Business Magazine

Traders Hate Risk Limits! (a Lesson in Risk Management)

Posted on the 17 December 2012 by Wallstlawblog @Wallstlawblog

By Brett Sherman

Traders hate risk limits (sometimes called position limits), those pesky rules that restrict aggregate exposure to a single asset class or correlated classes of assets.

The point of risk limits is to make sure that no one trade - or series of related trades - can generate losses big enough to cripple, or even kill, a financial institution.

For instance, if an asset class - like mortgage backed securities suddenly "blows up" (a Talebism), a firm that actually enforces risk limits is may take some losses. However, because the size of its holdings is limited - there is no possibility that the blow up will cause catastrophic losses.

-Traders Hate Risk Limits!

When Wall Street trading desks believe they are onto a winning strategy, they like to build up big positions. Why? Because they are certain they won't lose (many traders, but not all of them, seem to have this kind of baseless overconfidence encoded in their DNA). And, since they can't lose, why not really max out the strategy to milk as much profit as possible?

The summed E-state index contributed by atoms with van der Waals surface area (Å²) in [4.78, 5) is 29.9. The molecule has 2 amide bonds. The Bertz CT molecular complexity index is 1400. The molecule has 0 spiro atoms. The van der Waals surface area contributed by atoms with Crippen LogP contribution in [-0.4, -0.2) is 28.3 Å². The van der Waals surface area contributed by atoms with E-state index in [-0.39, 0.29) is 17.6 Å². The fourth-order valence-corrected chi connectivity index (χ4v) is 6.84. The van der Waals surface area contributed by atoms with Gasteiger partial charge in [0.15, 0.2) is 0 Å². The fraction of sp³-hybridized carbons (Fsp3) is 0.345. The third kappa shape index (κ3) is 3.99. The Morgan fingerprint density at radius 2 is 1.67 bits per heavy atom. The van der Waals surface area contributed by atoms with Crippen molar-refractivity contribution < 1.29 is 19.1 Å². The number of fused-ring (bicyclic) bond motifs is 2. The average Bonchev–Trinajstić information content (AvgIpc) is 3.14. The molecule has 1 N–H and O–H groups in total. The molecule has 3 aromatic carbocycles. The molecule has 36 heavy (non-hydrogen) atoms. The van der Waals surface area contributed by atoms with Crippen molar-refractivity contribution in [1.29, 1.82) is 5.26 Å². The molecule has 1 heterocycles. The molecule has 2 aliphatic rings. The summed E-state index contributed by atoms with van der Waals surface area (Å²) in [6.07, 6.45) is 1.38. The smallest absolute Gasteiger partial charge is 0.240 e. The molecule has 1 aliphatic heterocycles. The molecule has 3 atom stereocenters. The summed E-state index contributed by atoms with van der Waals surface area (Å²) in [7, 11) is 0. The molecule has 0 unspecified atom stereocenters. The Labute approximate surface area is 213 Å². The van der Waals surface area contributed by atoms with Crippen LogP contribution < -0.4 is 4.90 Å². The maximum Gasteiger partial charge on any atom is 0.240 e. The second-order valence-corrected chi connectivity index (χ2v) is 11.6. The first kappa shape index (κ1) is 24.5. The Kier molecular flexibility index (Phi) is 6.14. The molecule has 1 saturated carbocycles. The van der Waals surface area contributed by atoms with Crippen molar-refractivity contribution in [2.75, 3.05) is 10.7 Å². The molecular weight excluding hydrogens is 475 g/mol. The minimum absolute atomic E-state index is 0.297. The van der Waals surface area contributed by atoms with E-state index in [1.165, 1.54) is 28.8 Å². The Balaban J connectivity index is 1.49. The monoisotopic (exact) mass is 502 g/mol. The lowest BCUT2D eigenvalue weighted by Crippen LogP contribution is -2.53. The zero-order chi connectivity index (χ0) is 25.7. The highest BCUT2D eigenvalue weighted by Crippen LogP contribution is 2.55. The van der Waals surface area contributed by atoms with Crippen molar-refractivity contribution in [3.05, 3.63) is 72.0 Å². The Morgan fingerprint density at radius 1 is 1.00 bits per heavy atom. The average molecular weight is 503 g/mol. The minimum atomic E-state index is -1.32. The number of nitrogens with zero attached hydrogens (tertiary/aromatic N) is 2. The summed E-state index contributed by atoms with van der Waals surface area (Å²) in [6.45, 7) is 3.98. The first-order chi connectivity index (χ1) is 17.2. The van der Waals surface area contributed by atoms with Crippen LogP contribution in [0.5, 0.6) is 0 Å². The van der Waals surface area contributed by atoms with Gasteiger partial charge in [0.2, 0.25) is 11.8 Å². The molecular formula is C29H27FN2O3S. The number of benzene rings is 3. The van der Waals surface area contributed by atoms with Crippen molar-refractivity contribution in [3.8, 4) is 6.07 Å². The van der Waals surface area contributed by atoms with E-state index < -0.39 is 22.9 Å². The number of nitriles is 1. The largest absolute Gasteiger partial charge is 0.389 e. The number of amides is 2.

Indeed, risk limits, when they are enforced, often do end up costing traders some upside. Sometimes rules that limit position size end up causing traders and their firms to leave a lot of profit on the table.


-To Exceed or Not to Exceed? That is the Question...

Most firms have procedures that allow traders to request permission exceed risk limits. From a risk managemet perspective, this is a bad idea.

A very bad idea.

After all, the consequences of exceeding risk limits - whether such a move will be profitable or costly - are always unknown at the time of the decision to grant or deny a risk limit exception. In other words, nobody knows, and nobody can know, when having a whole lot of exposure to a particular class of assets will prove disastrous.

-Moral of the story

Firms should strictly enforce risk limits. They exist because they keep firms alive. And being alive is always better than the alternative.
Just ask Lehman Brothers and Bear Stearns


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